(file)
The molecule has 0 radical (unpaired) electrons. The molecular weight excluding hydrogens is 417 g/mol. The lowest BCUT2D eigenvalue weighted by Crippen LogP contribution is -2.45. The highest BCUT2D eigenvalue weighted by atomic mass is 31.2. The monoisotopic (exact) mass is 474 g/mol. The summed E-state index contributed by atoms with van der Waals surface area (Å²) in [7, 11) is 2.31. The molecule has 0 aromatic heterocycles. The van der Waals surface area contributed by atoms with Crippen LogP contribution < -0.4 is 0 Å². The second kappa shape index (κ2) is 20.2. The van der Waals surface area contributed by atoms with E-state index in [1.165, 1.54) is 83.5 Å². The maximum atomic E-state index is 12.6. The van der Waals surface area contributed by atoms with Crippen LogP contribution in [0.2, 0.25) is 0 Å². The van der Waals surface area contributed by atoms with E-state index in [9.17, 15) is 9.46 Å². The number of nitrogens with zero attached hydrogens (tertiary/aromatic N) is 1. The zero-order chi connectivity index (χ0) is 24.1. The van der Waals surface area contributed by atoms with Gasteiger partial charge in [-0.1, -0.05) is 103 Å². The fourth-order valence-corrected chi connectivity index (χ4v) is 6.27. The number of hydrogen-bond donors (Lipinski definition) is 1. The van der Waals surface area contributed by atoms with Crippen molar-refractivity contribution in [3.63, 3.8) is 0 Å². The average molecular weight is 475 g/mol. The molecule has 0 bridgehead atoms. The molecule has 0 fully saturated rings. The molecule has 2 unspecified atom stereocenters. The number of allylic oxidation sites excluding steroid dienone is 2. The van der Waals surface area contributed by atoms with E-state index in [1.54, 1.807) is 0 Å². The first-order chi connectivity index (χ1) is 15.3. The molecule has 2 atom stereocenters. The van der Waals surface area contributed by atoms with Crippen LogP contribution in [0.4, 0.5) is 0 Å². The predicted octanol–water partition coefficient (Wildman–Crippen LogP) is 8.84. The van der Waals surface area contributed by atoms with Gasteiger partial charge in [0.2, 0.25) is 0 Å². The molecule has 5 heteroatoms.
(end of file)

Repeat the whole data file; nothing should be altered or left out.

The molecule has 0 radical (unpaired) electrons. The molecular weight excluding hydrogens is 417 g/mol. The lowest BCUT2D eigenvalue weighted by Crippen LogP contribution is -2.45. The highest BCUT2D eigenvalue weighted by atomic mass is 31.2. The monoisotopic (exact) mass is 474 g/mol. The summed E-state index contributed by atoms with van der Waals surface area (Å²) in [7, 11) is 2.31. The molecule has 0 aromatic heterocycles. The van der Waals surface area contributed by atoms with Crippen LogP contribution < -0.4 is 0 Å². The second kappa shape index (κ2) is 20.2. The van der Waals surface area contributed by atoms with E-state index in [1.165, 1.54) is 83.5 Å². The maximum atomic E-state index is 12.6. The van der Waals surface area contributed by atoms with Crippen LogP contribution in [0.2, 0.25) is 0 Å². The van der Waals surface area contributed by atoms with E-state index in [9.17, 15) is 9.46 Å². The number of nitrogens with zero attached hydrogens (tertiary/aromatic N) is 1. The zero-order chi connectivity index (χ0) is 24.1. The van der Waals surface area contributed by atoms with Gasteiger partial charge in [-0.1, -0.05) is 103 Å². The fourth-order valence-corrected chi connectivity index (χ4v) is 6.27. The number of hydrogen-bond donors (Lipinski definition) is 1. The van der Waals surface area contributed by atoms with Crippen molar-refractivity contribution in [3.63, 3.8) is 0 Å². The average molecular weight is 475 g/mol. The molecule has 0 bridgehead atoms. The molecule has 0 fully saturated rings. The molecule has 2 unspecified atom stereocenters. The number of allylic oxidation sites excluding steroid dienone is 2. The van der Waals surface area contributed by atoms with E-state index in [1.54, 1.807) is 0 Å². The first-order chi connectivity index (χ1) is 15.3. The molecule has 2 atom stereocenters. The van der Waals surface area contributed by atoms with Crippen LogP contribution in [0.4, 0.5) is 0 Å². The predicted octanol–water partition coefficient (Wildman–Crippen LogP) is 8.84. The van der Waals surface area contributed by atoms with Gasteiger partial charge in [0.2, 0.25) is 0 Å². The molecule has 5 heteroatoms.